The pieces on view are not only famous for their authors, they illuminate familiar, sometimes tragic events like 9/11, the assassination of Martin Luther King, Jr. or the death of Abraham Lincoln. Daily logs written in first person accounts mingle with etched figures and landscapes, appearing as wonderfully historic as cave drawings. After all, the 21st century art admirer is much less inclined to immerse herself in a diary. She has an app for that. But for an artist overwhelmed by the chaotic nature of searching for creative sparks online, "Day in the Life" is a meditative experience.
Besides the pure archival wonder of these "artifacts," the journal pages offer bits of advice, inspiration and, well, strange quips. "I will not paint sweet and idyllic, as others do the humid soft atmosphere and delicate sky, making ladies sigh and poofs dream. That is done by all," a rather crass Oscar Bluemner, the German-born American modernist painter, wrote in 1911. "I begin to wonder about these pages," Jack Tworkov scribbled in 1954. "What are they for? Why do I write these entries? Partly they satisfy my love of records -- a manifestation of ego. Partly they constitute an effort... to discover my true emotions. Partly they are a literary effort... not without a desire that they sometime in the future be read, if only by those who know me."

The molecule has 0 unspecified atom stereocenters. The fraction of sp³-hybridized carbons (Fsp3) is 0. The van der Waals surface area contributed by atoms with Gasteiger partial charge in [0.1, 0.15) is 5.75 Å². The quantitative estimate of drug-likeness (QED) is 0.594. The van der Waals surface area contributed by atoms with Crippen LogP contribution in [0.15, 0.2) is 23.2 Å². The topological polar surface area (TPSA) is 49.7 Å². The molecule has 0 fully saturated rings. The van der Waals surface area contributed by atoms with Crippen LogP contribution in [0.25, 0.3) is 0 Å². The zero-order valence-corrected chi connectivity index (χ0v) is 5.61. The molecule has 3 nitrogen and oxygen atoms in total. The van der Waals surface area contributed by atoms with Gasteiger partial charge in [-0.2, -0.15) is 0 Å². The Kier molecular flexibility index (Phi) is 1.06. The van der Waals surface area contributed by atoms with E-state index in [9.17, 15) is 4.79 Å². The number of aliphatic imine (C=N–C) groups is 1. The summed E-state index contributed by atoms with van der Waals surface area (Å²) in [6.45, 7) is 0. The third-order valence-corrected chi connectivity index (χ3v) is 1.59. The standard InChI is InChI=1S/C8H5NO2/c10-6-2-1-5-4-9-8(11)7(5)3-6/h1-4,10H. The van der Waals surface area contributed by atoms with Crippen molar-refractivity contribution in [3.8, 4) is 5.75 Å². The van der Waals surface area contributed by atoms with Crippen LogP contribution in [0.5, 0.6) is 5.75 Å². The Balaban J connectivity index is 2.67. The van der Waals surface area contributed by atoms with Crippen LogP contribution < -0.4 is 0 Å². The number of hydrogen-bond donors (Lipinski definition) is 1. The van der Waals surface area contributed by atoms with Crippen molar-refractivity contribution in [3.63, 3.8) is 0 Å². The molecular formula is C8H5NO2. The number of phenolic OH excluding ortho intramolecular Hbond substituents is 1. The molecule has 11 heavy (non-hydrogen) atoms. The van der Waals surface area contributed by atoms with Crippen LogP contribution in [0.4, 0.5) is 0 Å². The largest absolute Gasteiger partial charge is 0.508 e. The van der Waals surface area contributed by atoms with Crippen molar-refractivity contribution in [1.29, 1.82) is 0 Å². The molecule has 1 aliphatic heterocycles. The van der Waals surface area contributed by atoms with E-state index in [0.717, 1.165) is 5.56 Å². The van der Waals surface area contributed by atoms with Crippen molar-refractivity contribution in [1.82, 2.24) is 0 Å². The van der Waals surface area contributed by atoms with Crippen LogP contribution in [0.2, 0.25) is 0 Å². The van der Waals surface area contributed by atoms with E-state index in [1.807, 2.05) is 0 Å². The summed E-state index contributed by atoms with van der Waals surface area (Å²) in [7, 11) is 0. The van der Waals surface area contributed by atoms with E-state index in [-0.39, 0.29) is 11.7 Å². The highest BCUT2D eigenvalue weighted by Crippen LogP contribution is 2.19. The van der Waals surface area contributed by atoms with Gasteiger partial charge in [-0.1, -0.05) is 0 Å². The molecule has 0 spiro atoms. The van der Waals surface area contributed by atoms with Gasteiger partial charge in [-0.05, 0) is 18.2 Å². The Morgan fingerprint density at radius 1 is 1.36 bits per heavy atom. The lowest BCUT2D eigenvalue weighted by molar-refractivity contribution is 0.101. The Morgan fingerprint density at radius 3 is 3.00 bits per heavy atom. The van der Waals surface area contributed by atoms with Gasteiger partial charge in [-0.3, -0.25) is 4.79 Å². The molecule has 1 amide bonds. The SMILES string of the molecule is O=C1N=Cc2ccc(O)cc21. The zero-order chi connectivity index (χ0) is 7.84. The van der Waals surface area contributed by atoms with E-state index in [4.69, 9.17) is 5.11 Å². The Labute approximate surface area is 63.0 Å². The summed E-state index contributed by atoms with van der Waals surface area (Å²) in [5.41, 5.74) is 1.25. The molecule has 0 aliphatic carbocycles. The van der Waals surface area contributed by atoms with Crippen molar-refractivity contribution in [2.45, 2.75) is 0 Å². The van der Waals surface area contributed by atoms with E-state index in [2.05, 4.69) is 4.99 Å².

Take a peek at the Smithsonian exhibition, on view at the Archives of American Art until February 28, 2015, here. Let us know your thoughts on the show in the comments.
Oscar Bluemner, German American painter
(Oscar Bluemner’s painting diary, June 12, 1911 to January 30, 1912. Oscar Bluemner papers, 1886-1939. Archives of American Art, Smithsonian Institution.)
Helen Torr Dov and Arthur Dove, American artists